Notre Dame’s Recruiting on the Right Track

(Photo: Mark Goldman/Icon Sportswire)
(Photo: Mark Goldman/Icon Sportswire)

As tough as Notre Dame’s 2014 season nosedive was to swallow, diehard college football fans know how a program fares on the recruiting trail is equally as important as what it produces on the field, and how the outcome of one influences the other. Case in point, Notre Dame owes its upcoming elite talent – such as running backs Tarean Folston and Greg Bryant – to the undefeated 2012 regular season, but the opposite also holds true. Losing five out of the last six contests the way the Fighting Irish have this season can unravel a recruiting class in a hurry. Surprisingly, head coach Brian Kelly and staff have done an outstanding job of keeping Notre Dame’s No. 8 ranked recruiting class together despite an unexpectedly disappointing season.

Notre Dame hosted a large contingent of its committed recruits the second weekend of December for the football team’s annual sports banquet. Gathering the class together in one place provided an excellent opportunity for the commits to continue to develop relationships with one another, an important ingredient in keeping recruiting classes intact, particularly with quarterback commitment, Brandon Wimbush.

Wimbush is a Rivals 4-star quarterback and is listed as the No. 2 dual-threat quarterback in the country. What makes Wimbush so vitally important to this class is his unique skill set, skills that are desperately in need at Notre Dame. Current Notre Dame quarterback Everett Golson has struggled with reading defenses, which has led to a seemingly unstoppable surge in turnovers. Sophomore quarterback Malik Zaire is athletic and proficient at running the read option but came from a run-first high school program, which limited Zaire’s passing experience heading into college. Wimbush represents the perfect blend of both worlds.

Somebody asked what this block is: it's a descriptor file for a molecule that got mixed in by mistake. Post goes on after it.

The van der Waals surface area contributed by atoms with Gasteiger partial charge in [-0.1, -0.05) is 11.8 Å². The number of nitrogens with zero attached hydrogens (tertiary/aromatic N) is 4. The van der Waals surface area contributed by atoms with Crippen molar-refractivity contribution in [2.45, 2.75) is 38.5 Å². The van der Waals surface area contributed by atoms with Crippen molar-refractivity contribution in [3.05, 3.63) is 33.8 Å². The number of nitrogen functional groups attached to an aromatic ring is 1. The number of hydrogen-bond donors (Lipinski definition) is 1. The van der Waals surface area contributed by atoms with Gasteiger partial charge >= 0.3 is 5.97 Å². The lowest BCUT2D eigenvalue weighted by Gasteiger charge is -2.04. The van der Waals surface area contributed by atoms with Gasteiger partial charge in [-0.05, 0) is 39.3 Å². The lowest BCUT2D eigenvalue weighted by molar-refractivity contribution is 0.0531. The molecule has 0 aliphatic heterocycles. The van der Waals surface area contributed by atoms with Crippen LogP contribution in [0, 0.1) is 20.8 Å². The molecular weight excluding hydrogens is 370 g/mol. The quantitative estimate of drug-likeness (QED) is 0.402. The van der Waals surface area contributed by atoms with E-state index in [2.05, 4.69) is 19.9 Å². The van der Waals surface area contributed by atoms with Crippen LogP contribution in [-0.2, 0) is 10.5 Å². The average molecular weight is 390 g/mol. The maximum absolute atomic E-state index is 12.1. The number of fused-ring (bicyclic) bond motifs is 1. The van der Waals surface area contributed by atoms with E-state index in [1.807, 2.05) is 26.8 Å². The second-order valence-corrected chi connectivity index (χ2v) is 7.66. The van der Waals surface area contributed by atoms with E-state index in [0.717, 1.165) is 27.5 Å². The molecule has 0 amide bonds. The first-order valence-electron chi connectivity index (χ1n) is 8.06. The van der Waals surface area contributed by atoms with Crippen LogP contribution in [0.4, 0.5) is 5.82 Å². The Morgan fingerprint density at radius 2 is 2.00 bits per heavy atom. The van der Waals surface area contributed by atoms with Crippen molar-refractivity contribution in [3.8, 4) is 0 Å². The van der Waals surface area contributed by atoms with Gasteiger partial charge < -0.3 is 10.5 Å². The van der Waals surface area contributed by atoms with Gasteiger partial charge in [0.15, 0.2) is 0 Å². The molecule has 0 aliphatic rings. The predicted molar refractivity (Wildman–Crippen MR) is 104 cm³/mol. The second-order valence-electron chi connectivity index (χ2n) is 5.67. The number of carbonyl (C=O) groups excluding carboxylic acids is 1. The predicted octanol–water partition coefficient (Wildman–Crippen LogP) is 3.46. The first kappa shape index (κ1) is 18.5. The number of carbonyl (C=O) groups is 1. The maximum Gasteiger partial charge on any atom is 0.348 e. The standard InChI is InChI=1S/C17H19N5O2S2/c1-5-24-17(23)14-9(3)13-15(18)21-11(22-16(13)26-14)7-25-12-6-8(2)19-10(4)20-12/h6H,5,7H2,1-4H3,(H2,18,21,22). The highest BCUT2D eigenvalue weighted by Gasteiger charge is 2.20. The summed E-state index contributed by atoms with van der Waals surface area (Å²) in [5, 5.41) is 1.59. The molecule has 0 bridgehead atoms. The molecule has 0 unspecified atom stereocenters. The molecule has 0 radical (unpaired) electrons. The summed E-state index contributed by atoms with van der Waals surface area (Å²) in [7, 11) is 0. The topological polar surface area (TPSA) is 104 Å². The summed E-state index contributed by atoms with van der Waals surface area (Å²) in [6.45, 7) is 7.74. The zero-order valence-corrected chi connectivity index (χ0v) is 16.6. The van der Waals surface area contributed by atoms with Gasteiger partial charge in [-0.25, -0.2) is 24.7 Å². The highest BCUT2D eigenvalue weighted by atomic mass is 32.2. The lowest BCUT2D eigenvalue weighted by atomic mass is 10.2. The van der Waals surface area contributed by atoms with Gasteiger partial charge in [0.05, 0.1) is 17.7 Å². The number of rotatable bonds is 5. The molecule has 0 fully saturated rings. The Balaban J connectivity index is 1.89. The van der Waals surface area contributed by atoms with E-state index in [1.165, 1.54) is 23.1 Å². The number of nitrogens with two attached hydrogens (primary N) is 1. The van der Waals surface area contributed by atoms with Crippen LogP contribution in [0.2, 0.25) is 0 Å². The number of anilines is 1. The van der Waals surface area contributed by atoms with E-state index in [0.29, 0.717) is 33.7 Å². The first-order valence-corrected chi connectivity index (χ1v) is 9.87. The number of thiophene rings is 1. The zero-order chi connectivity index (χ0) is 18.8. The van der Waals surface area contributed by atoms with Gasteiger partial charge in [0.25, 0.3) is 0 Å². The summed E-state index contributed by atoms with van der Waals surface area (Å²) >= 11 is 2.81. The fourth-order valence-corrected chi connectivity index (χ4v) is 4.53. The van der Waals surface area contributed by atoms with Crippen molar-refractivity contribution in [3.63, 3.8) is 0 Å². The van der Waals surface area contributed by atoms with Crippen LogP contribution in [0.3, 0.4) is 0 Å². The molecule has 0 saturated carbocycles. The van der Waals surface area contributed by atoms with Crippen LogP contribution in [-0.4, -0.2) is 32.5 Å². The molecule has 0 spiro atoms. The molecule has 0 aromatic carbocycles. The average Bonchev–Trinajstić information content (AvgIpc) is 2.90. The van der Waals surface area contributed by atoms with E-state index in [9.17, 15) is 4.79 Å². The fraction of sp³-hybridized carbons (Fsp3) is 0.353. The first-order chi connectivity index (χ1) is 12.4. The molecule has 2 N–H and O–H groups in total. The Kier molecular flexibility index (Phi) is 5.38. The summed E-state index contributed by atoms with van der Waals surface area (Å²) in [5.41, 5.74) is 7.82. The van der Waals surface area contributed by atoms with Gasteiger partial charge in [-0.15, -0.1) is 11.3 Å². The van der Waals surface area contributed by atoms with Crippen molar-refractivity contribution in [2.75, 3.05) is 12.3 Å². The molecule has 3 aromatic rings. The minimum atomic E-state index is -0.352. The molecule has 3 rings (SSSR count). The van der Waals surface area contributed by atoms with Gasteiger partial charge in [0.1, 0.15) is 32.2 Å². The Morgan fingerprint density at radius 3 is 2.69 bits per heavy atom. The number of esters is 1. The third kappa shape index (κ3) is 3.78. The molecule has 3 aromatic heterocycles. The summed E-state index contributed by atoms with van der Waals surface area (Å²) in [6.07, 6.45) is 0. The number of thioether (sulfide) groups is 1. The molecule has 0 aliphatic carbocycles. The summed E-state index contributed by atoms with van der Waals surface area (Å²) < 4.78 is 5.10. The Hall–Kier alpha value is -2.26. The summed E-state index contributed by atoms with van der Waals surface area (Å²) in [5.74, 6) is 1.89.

The New Jersey native completed nearly 76-percent of his passing attempts in high school for 2,700 yards and 31 touchdowns compared to only 4 interceptions. While Wimbush is still years away from seriously contributing at the college level, knowing Kelly has landed a dual-threat quarterback with a high completion percentage and a low turnover rate is welcome news for the Fighting Irish program.

Notre Dame accomplished more than simply solidifying its class with its sports banquet, however, and managed to make a serious run at remaining elite prospects in the process. The Irish played host to 4-star tight end Aliz’e Jones, a UCLA commitment and the kind of athlete that Notre Dame has not had at the position since Tyler Eifert’s departure. The trip to South Bend left an impression on the current Bruins commitment and placed Notre Dame in the mix for his services moving forward.

Notre Dame’s banquet may have also played a role in a Rivals Top 100 player decommitting from a BCS program. Ronald Jones, a 4-star running back committed to Oklahoma State, backed off his pledge from the Cowboys mere days after visiting Notre Dame. It is widely speculated that Jones has narrowed his list of options to Notre Dame and USC.

Brian Kelly also managed to put his best foot forward with Michigan safety commitment, Tyree Kinnel. Kinnel, a 4-star prospect, enjoyed his time in South Bend and reconnected with current Notre Dame commitment – and one-time Michigan Wolverines commitment – Shaun Crawford. Kinnel’s connection with Crawford could prove to be a wildcard in Kinnel’s recruitment, though Kinnel has made it clear he’s waiting to see who replaces recently terminated head coach Brady Hoke in Ann Arbor.

Perhaps the most impressive aspect of Kelly’s recruiting efforts thus far involves his handling of Notre Dame commitments that have shown a wandering eye. Offensive tackle Jerry Tillery is the crown jewel of yet another stellar offensive line class for Notre Dame. The 6-foot-6, 315-pound prospect represented a monumental achievement for the Irish when he gave his verbal commitment in June of 2013, marking the first recruit Notre Dame had landed from Louisiana during the Internet recruiting era. Prying elite talent from the heart of SEC country is no easy task, and Kelly has had to overcome repeated overtures by the likes of LSU, Texas A&M and Ole Miss to keep Tillery in the fold. While non-binding, Tillery has signed financial aid paperwork for Notre Dame, a very good indicator that Tillery intends to stick with his commitment.

Kelly and staff also took a proactive approach with the news safety commitment Prentice McKinney is planning to visit UCLA in January. Notre Dame wasted no time in offering 4-star safety Mykelti Williams, who committed the moment he was offered by defensive line coach, Mike Elston. Williams’ commitment creates depth at the position while the Irish continue to recruit McKinney to stay on board.